Featured image of a woman on a bench illustrating how SPMS risk is declining

SPMS risk is declining

The risk of transitioning to secondary-progressive multiple sclerosis (SPMS) has decreased in recent years for individuals who experienced an earlier onset of the disease, according to an analysis of data from the Swedish MS Registry.

Additionally, this transition is now taking place at a later stage in life and for those who have lived with multiple sclerosis (MS) for a more extended period, with the most significant change observed in those who were younger when they initially developed the disease.

Researchers looked at incident rate every year from 2005 to 2020.

Elena Flavia Mouresan, PhD, presented these findings during an oral session at the recent European Committee for Treatment and Research in Multiple Sclerosis (ECTRIMS) and the Americas Committee for Treatment and Research in Multiple Sclerosis (ACTRIMS) meeting, held in Milan, Italy, and virtually.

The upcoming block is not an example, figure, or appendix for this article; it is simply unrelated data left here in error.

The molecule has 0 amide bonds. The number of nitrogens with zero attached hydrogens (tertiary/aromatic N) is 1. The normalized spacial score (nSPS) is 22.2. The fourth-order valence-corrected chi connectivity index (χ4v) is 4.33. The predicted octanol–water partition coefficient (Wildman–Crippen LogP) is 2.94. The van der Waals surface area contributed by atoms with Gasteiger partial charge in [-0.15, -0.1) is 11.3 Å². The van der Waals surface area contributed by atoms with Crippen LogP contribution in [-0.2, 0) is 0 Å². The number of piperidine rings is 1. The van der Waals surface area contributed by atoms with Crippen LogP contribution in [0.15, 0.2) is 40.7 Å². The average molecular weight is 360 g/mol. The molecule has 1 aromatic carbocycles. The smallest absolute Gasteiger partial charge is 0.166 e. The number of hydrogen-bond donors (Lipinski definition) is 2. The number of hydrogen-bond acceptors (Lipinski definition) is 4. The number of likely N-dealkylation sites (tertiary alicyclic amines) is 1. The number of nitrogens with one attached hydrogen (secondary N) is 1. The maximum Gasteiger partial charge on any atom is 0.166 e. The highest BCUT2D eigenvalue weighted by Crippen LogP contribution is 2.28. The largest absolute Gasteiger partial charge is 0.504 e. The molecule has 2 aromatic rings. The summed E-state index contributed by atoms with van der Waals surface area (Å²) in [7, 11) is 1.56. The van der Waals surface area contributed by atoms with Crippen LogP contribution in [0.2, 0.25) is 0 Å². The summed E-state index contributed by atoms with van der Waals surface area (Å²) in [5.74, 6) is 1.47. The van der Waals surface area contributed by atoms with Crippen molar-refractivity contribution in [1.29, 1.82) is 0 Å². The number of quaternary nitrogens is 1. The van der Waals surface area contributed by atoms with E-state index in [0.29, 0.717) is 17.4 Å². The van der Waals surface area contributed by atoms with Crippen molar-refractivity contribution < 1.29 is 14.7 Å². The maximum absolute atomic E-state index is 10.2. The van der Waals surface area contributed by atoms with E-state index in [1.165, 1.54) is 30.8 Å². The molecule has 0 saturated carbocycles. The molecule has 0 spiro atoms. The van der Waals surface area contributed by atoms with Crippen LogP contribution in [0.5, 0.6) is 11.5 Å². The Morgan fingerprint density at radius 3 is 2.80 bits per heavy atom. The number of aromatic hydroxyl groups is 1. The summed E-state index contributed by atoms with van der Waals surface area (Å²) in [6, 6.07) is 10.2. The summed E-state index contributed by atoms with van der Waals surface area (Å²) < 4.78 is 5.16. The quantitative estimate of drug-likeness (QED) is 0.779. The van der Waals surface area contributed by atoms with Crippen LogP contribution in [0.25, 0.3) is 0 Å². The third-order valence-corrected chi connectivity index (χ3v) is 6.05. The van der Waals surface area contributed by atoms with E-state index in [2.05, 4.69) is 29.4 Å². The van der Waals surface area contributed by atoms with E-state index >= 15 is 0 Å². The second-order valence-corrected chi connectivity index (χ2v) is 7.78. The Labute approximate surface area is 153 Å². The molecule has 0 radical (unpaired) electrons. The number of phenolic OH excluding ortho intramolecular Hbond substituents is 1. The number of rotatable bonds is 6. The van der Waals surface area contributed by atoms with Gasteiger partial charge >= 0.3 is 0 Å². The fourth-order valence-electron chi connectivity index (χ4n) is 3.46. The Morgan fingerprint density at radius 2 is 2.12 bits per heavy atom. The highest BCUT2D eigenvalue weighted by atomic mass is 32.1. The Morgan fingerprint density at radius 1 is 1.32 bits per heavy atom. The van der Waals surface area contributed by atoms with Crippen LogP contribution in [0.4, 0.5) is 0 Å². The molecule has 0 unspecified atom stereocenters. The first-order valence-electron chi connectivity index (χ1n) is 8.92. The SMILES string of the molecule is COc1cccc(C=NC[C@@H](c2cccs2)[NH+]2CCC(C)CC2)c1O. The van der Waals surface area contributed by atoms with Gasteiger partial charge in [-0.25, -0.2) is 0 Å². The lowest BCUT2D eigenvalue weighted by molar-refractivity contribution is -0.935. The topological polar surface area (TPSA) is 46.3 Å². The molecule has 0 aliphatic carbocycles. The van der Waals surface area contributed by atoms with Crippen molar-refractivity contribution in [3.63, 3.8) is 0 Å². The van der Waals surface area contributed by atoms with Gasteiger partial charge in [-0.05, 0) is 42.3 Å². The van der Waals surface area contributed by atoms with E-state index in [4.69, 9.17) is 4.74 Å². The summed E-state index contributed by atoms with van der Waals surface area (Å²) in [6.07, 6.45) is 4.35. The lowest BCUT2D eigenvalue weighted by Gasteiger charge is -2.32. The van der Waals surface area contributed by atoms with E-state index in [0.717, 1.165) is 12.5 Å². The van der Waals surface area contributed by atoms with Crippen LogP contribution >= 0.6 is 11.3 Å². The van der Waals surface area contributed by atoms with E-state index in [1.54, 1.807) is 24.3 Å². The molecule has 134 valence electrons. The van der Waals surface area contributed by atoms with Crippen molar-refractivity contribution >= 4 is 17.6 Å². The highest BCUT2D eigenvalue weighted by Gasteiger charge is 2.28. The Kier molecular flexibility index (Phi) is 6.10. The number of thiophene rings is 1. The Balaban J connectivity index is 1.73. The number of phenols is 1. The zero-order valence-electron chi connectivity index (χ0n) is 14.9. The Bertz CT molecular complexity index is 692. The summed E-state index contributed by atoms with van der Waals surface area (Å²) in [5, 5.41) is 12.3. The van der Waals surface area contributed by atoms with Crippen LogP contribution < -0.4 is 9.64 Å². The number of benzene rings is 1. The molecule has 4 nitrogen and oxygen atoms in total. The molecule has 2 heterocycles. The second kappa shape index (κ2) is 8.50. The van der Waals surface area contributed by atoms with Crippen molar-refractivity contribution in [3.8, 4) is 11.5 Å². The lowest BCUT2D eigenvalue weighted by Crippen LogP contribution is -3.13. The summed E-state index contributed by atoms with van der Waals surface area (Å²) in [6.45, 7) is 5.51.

Mouresan, a research specialist at the Karolinska Institute in Sweden, noted, “Improved disease modification is likely a contributing factor in delaying the transition to SPMS, underscoring the long-term advantages of disease-modifying therapies (DMTs). These results emphasize the significance of early DMT intervention and strategies for earlier diagnosis.”

Approximately 85% of MS patients initially receive a diagnosis of relapsing-remitting MS (RRMS), characterized by periodic symptom exacerbations interspersed with periods of symptom remission and stability. Over time, some of these patients progress to a course of SPMS, where symptoms gradually accumulate even without relapses.

In the absence of treatment, it was previously estimated that around half of RRMS patients would transition to SPMS within a decade of diagnosis. However, due to the increasing availability of DMTs, fewer RRMS patients are now undergoing this transition, and it is occurring at a later stage in the disease’s progression.